Dendroecology of Sebastiania commersoniana (Baill.) L.B. Sm. & Downs and Hovenia dulcis Thunb. in a degraded area in Alluvial Mixed Ombrophilous Forest, Southern Brasil.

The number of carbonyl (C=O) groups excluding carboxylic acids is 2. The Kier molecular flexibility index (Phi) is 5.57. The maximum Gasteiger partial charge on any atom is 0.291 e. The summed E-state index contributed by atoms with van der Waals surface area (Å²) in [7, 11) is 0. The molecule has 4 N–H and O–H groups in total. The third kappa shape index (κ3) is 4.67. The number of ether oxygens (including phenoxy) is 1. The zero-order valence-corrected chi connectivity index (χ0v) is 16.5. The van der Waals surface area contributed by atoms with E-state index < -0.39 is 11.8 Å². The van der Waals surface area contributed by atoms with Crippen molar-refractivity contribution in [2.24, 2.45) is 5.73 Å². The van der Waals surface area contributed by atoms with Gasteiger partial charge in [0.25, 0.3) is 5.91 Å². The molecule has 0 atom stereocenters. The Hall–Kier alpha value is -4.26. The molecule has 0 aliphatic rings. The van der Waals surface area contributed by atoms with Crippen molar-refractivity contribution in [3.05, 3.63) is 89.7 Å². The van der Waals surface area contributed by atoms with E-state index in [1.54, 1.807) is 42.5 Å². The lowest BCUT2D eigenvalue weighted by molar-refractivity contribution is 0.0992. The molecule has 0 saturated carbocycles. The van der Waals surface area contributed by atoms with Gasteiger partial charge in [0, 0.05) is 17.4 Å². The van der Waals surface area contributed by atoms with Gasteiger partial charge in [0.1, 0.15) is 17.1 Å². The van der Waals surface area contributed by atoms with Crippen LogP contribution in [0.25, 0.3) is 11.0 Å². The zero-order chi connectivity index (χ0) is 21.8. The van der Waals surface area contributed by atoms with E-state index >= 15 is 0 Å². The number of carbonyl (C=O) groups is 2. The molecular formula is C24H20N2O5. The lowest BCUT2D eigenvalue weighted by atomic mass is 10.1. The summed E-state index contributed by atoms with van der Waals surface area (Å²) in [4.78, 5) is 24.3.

In a forest remnant of the Alluvial Mixed Rain Forest impacted by crude oil spill in the district of Araucaria in Paraná, Brazil, we conducted a dendroecological study of Sebastiania commersoniana (Baill.) L.B. Sm. & Downs (Euphorbiaceae) and the exotic species Hovenia dulcis Thunb. (Rhamnaceae). The study objectives were to evaluate the effect of the flooding area by dyke construction as way to decontamination petroleum and the meteorological factors in the tree diameter growth of both species. Wood samples were collected using increment borer, from two conditions, both on hydromorphic soils (Haplic Gleisol), but at two sites differing in the depth of the water table: SHT - temporary water saturation (Sebastiania commersoniana n=12; Hovenia dulcis n=10) and SHP - Permanent water saturation (Sebastiania commersoniana n=6; Hovenia dulcis n=0). Radial time series were developed and correlated with the meteorological data from the region. Results show that individuals of native species at both soil conditions experienced similar inter-annual growth patterns with decreasing trend over the years; differently individuals of exotic species, with increase of increment over the years. Individuals of SHP condition had lower rates of growth after the year of the spill, which shows that the flooding of the area by construction of dykes as attempt to decontaminate, affected the growth of individuals. The construction of dykes as attempt to decontaminate the area affected de individual growth. Precipitation showed a direct link with tree growth, only at sites with temporary water saturation. Moreover, minimum air temperature is a factor limiting the growth of Sebastiania commersoniana, showing that high temperatures stimulate growth, particularly at the early stages of the growth period while warmer months may depress the growth. Hovenia dulcis showed no significant correlation with temperature, but precipitation arises as crucial factor for growth, but the effect of soil saturation in the subsequent months may limit tree growth.